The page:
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Nutrition 101 (Part 1)

In order to become an elite hockey player, not only do you have to put in hard work on the ice, but off the ice as well. Aside from off-ice workouts, weight training and skill development, the hockey player needs to have a keen understanding of nutrition. Nutrition is fuel for the body and essential to building muscle, burning fat and remaining an elite player.

Without proper nutrition the body cannot function. When I say the body cannot function, I am referring to the performance at the cellular level. Nutrition is more than building muscle and burning fat. Nutrition involves fueling every single cell in every system of the body. Nutrition doesn’t differentiate between which muscles, cells and organs it effects.

The body is made up of many different cells within systems, each designed to perform a specific function. Skill development requires muscle memory, physical coordination and mental strength. There are many different systems and thousands of cells that have to be working in conjunction to build and develop even the minutest of skills.

Stop and think about that briefly, then ask yourself the following question: How does the food I eat affect my body?

Every gram of food you intake is broken up into a protein, carb or fat. From a McDonald’s hamburger to and grass-fed beef patty on a lettuce bun, your body only recognizes three categories of food. Protein is often considered ‘the building blocks of life.’ Protein the substance that creates more cells and helps the body perform, function and grow. Carbs and fat are energy sources for protein synthesis. In other words protein is the car and carbs and fat are the fuel.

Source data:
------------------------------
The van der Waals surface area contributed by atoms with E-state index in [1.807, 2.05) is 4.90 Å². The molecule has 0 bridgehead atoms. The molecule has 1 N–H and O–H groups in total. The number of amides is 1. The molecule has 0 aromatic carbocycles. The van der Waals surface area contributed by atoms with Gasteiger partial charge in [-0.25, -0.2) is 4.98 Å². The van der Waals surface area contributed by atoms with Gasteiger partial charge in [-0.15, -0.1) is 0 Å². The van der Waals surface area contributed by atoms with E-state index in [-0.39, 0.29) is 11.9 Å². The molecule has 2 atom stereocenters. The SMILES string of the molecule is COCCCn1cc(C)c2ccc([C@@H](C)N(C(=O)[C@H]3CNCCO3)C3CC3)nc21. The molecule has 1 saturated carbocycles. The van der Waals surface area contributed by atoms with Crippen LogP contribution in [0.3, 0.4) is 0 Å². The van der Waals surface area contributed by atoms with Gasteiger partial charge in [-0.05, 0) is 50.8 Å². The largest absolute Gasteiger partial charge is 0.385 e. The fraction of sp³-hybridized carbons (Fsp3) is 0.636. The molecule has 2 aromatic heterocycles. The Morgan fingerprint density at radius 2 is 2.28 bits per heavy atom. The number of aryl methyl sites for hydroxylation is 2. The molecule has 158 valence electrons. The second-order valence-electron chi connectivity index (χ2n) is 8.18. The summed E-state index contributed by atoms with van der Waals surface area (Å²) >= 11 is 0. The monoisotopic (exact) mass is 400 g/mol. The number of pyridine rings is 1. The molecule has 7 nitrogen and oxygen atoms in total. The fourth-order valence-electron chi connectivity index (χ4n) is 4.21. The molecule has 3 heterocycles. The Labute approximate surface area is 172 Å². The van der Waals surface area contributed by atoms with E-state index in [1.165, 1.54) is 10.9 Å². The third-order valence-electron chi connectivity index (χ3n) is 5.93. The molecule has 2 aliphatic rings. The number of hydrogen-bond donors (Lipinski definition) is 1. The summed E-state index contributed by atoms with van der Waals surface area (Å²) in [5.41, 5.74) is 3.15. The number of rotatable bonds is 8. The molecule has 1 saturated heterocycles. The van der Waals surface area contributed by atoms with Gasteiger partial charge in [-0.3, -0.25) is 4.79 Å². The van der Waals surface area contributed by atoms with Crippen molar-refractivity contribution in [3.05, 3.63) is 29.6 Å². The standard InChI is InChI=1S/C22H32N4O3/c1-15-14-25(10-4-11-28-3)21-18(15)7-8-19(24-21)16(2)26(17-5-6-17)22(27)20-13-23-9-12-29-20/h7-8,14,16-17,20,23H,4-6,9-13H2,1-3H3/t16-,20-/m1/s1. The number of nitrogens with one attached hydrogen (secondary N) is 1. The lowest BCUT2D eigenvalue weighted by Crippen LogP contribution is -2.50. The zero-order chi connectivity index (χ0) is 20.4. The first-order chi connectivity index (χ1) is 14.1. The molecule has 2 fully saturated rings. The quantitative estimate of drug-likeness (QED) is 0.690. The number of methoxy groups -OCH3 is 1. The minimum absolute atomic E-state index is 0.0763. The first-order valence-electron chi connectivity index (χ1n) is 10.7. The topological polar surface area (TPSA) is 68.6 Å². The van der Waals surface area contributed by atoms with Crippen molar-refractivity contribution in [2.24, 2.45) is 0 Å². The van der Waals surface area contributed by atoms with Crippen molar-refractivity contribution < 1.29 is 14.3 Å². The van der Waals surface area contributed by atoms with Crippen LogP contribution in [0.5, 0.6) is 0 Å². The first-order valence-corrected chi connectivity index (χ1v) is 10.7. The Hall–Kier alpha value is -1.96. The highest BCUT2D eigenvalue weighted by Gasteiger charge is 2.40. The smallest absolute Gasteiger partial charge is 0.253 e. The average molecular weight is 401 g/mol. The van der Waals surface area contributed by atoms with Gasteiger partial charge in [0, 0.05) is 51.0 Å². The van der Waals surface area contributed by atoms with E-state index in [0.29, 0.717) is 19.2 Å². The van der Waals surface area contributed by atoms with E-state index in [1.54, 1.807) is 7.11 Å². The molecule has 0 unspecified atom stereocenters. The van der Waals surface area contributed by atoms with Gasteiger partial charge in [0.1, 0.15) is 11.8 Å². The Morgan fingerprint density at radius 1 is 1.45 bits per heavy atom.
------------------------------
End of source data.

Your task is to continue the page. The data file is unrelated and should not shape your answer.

The amount of protein you intake is vital to building and repairing muscle. Especially for an elite hockey player and one who is looking to get bigger, stronger and faster, an adequate level of protein is needed.  I suggest anywhere from 1-1.5 grams of protein per pound of bodyweight. Therefore a 150 pound hockey player should be consuming roughly 150-225 grams of protein per day.

The source of protein is also important. Oscar Meyer hotdogs are not the same source of protein as a free range chicken breast. Obviously the hotdogs are processed and have additives, whereas the chicken breast is quality lean meat. I am not saying that your protein has to come from the most organic source possible, however, the choice is clear between a chicken breast and a hotdog.

In my next blog post, I am going to cover fats and carbs. I feel strongly that people are often mislead about these two categories and are confused about what to think. Some of the things I say may shock you and have you questioning my theories, but I believe it’s pretty cut-and-dry. As for now, especially you players looking for that added edge, think not of supplements, steroids or other alternatives, really think about what you are consuming and how it is affecting you on a cellular level.

 

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